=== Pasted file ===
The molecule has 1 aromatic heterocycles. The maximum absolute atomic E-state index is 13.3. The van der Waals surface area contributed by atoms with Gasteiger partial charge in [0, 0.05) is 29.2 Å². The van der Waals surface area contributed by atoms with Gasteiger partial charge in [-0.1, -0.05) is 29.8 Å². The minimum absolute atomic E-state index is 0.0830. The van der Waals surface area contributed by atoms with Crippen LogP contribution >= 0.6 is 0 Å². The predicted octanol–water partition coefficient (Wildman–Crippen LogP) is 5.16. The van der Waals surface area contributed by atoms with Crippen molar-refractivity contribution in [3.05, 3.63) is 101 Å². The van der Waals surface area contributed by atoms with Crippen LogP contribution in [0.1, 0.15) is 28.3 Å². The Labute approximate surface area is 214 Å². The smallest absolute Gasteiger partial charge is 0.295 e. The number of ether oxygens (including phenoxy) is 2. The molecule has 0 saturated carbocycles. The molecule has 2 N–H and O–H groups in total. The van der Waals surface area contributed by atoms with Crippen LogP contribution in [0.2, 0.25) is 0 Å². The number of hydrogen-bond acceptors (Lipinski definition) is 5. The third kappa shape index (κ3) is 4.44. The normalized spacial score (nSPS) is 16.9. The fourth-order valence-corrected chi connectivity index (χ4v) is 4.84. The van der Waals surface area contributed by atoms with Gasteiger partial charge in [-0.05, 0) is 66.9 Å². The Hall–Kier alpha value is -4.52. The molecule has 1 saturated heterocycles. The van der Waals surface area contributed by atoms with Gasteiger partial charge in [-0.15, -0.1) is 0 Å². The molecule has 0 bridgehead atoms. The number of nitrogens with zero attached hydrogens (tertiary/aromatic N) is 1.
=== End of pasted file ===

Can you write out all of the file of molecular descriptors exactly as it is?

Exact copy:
The molecule has 1 aromatic heterocycles. The maximum absolute atomic E-state index is 13.3. The van der Waals surface area contributed by atoms with Gasteiger partial charge in [0, 0.05) is 29.2 Å². The van der Waals surface area contributed by atoms with Gasteiger partial charge in [-0.1, -0.05) is 29.8 Å². The minimum absolute atomic E-state index is 0.0830. The van der Waals surface area contributed by atoms with Crippen LogP contribution >= 0.6 is 0 Å². The predicted octanol–water partition coefficient (Wildman–Crippen LogP) is 5.16. The van der Waals surface area contributed by atoms with Crippen molar-refractivity contribution in [3.05, 3.63) is 101 Å². The van der Waals surface area contributed by atoms with Crippen LogP contribution in [0.1, 0.15) is 28.3 Å². The Labute approximate surface area is 214 Å². The smallest absolute Gasteiger partial charge is 0.295 e. The number of ether oxygens (including phenoxy) is 2. The molecule has 0 saturated carbocycles. The molecule has 2 N–H and O–H groups in total. The van der Waals surface area contributed by atoms with Crippen LogP contribution in [0.2, 0.25) is 0 Å². The number of hydrogen-bond acceptors (Lipinski definition) is 5. The third kappa shape index (κ3) is 4.44. The normalized spacial score (nSPS) is 16.9. The fourth-order valence-corrected chi connectivity index (χ4v) is 4.84. The van der Waals surface area contributed by atoms with Gasteiger partial charge in [-0.05, 0) is 66.9 Å². The Hall–Kier alpha value is -4.52. The molecule has 1 saturated heterocycles. The van der Waals surface area contributed by atoms with Gasteiger partial charge in [-0.15, -0.1) is 0 Å². The molecule has 0 bridgehead atoms. The number of nitrogens with zero attached hydrogens (tertiary/aromatic N) is 1.